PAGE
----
By JAMES C. McKINLEY Jr.
JULY 14, 2014
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Raphael Golb on Monday
BRENDAN MCDERMID / REUTERS
Five years after he was arrested in a case that tested the limits of free speech on the Internet in New York State, a man convicted of using fake email accounts to impersonate and malign his father’s academic rivals was sentenced on Monday to two months in jail.
The sentencing of Raphael Golb, the son of a prominent Dead Sea Scrolls scholar, came two months after the Court of Appeals struck down the state’s aggravated harassment law under which he had been charged, ruling that it was unconstitutionally vague and broad. The law made it illegal to communicate with someone “in a manner likely to cause annoyance or alarm.”
But the court upheld Mr. Golb’s convictions on criminal impersonation and forgery counts, for which he received the sentence of two months in jail and three years’ probation.
Justice Laura A. Ward of State Supreme Court in Manhattan ordered Mr. Golb to surrender on July 22.
Mr. Golb’s lawyer, Ron Kuby, said he had filed a new appeal of the jury’s verdict in light of the Court of Appeals decision, and said, in hindsight, that the original trial judge had made critical mistakes in instructing the jury.
Outside court, Mr. Golb said he had been sentenced to jail for what he considered at the time to be satire. He called the trial unfair. “It’s dangerous,” he said. “It could happen to anyone.”
Mr. Golb, 54, a lawyer who lives in Greenwich Village, waged a lengthy campaign over several years against the academic rivals of his father, Norman Golb. He used dozens of pseudonyms to accuse the rivals of ignoring or plagiarizing his father’s work to further their own careers.
He also opened email accounts in the names of some of his father’s academic enemies, then wrote messages in which they appeared to confess to plagiarizing his father’s works or wronging Norman Golb in other ways.
Before his sentencing, Mr. Golb told Justice Ward that while he had never intended to commit a crime, “It was still inappropriate for me to send these emails.” He expressed remorse, saying his mother had spent her life savings on his defense and that his father had faced attacks from other professors because of his actions.
John Bandler, an assistant district attorney, urged the judge to give Mr. Golb a year in jail, saying his “malicious course of conduct of many months” was intended to destroy the careers of several scholars.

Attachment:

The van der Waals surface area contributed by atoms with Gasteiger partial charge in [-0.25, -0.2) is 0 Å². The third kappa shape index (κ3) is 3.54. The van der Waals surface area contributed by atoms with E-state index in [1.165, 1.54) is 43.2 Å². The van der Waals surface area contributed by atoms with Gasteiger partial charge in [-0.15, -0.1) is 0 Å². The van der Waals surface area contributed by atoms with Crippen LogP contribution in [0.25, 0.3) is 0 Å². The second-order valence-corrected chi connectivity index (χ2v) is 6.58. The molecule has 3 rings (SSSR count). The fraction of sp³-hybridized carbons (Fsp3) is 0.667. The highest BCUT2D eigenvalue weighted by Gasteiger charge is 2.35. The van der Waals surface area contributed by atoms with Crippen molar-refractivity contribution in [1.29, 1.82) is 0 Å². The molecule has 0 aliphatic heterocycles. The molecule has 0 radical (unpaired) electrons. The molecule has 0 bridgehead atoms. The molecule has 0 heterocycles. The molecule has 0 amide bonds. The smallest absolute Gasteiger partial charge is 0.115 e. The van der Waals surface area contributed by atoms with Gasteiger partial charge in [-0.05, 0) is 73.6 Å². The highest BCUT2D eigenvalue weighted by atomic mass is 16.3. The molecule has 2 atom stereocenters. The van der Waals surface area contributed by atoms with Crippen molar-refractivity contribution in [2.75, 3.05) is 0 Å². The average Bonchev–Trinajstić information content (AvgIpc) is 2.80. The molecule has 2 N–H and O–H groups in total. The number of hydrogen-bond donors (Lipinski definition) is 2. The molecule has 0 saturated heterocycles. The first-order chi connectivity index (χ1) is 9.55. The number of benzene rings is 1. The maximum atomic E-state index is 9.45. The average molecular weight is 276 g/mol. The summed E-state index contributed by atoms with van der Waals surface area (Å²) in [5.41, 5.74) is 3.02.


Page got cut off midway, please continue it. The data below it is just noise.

The authorship of the Dead Sea Scrolls is the focus of academic debate. Many scholars ascribe them to the Essenes, a Jewish sect of ascetics. Others, like Professor Golb, who teaches at the University of Chicago, argue that the scrolls were the work of various Jewish communities.
Prosecutors argued at trial that the email campaign violated the misdemeanor harassment law. Mr. Golb was convicted of 30 counts of aggravated harassment, criminal impersonation, identity theft, forgery and unauthorized use of a computer. He was initially sentenced to six months in jail and five years of probation, though he was released on bail pending an appeal.
An appellate court overturned the one conviction on identity theft. Then the state’s highest court threw out the aggravated harassment convictions. The majority ruled that the only limits on speech should be words that, by the utterance alone, inflict injury or tend to evoke immediate violence. Merely annoying speech should not be criminal, the court said.
The State Legislature has since passed a revised version of the law intended to address those concerns.
But Mr. Golb and Mr. Kuby say the high court’s decision has cast doubt on the forgery and criminal impersonation convictions because the jury was instructed that Mr. Golb could be found guilty of those charges if the targeted scholars suffered any slight injury, even to reputation.